HTML FAQ by Snowhawk


1. What is HTML?
2. How do I start?
3. How do I change the color of my background or text?
4. How do I use a picture as the background?
5. How do I add music to my page?
6. How do I align text next to a graphic?
7. How do I make a graphic a link?
8. How do I begin a new paragraph?
9. How do I center headings and text, and make them larger or smaller?
10. Where can I find graphics to use on my page?
11. How do I make text show as bold?
12. How do I make text show in italics?
13. How do I know if my HTML is correct?
Reference Links

1. What is HTML?
HyperText Markup Language:
HTML is a plain text file with commands <markup tags> to tell the Web browsers how to display the file.
Tim Berners-Lee created HTML while at CERN, (the European Laboratory for Particle Physics) in Geneva.

2. How do I start?
Here's a basic HTML document layout:

<HTML>
<HEAD>
<TITLE>Snowi's Stuff</TITLE>
</HEAD>
(Note: The words between the TITLE tags, in this case, "Snowi's Stuff" will show up on the header line of browsers viewing the page; and also, it will be the default title when the page is added to a browser's favorites or bookmarks.)

<BODY BGCOLOR="#ffffff" TEXT="#000000" LINK="#cc0000" VLINK="#000066" ALINK="#ffff00">

<H1>Snowi's Stuff</H1>

Type the "stuff" here.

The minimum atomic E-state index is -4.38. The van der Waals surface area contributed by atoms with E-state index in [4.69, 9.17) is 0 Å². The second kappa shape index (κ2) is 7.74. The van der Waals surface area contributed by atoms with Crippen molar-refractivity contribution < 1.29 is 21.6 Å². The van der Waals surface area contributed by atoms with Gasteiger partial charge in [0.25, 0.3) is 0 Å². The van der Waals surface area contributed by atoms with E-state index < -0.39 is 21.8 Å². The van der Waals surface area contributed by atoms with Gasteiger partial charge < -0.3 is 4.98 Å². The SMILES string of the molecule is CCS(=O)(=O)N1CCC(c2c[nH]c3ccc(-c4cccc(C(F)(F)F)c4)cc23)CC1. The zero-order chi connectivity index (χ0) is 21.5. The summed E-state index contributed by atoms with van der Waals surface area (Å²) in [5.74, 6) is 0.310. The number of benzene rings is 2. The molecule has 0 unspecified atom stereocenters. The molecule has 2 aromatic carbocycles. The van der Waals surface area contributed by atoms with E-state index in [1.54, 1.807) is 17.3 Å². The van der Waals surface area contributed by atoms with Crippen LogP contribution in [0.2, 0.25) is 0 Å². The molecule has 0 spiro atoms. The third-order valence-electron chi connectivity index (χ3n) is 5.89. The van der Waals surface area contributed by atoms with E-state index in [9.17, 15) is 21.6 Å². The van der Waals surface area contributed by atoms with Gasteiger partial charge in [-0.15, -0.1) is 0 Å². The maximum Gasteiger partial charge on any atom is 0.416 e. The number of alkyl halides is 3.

(Note: The following is how to make the word "Snowhawk's" a link to the Web page http://www.snowhawk.com/)
<A HREF="http://www.snowhawk.com/">Snowhawk's</A>

</BODY>
</HTML>

That's the basic beginnings of writing an HTML file. You save it in notepad, word, whatever text editor, as index.html (or .htm if your system doesn't allow 4 characters for the file extension). Then you FTP the file to your server. [Your ISP (Internet Service Provider) will give you their FTP address of where to upload your files. If your ISP doesn't offer Web site space, there are several that offer free Web space, and free Internet access.]

3. How do I change the color of my background or text?
Include the element "bgcolor" with a color code in your body tag:
<BODY BGCOLOR="#ffffff" TEXT="#000000" LINK="#cc0000" VLINK="#000066" ALINK="#ffff00">
BGCOLOR: is the color you want for the background
TEXT: the color you want to designate for regular text
LINK: the color for new text links (pages that have not been displayed by the reader's browser)
VLINK: the color for text links to pages that the reader's browser has already displayed
ALINK: the color a text link will change to during the process of choosing it (as it is clicked with the mouse) If the link is clicked it remains highlighted [anchored] on the page if viewer returns via the browsers' back button.
* Color codes: Web Safe Color Chart and also Non-Dithering Colors by Hue

To change the color of a word, or sentence, you put <FONT COLOR="#cc0000"> before the text you want colored, and </FONT> at the end. (substituting the "cc0000" with the code for the color you want)
In the color code "#CC0000" - the "CC" position is red, center "00" position is green, and last "00" position is blue.
Web Safe Colors use lower numbers for darkest colors, going 00, 33, 66, and 99, then cc, and ff... with "ff" being the lightest. (All "FF", <FONT COLOR="#FFFFFF"> is white, and all "00", <FONT COLOR="#000000"> is black.)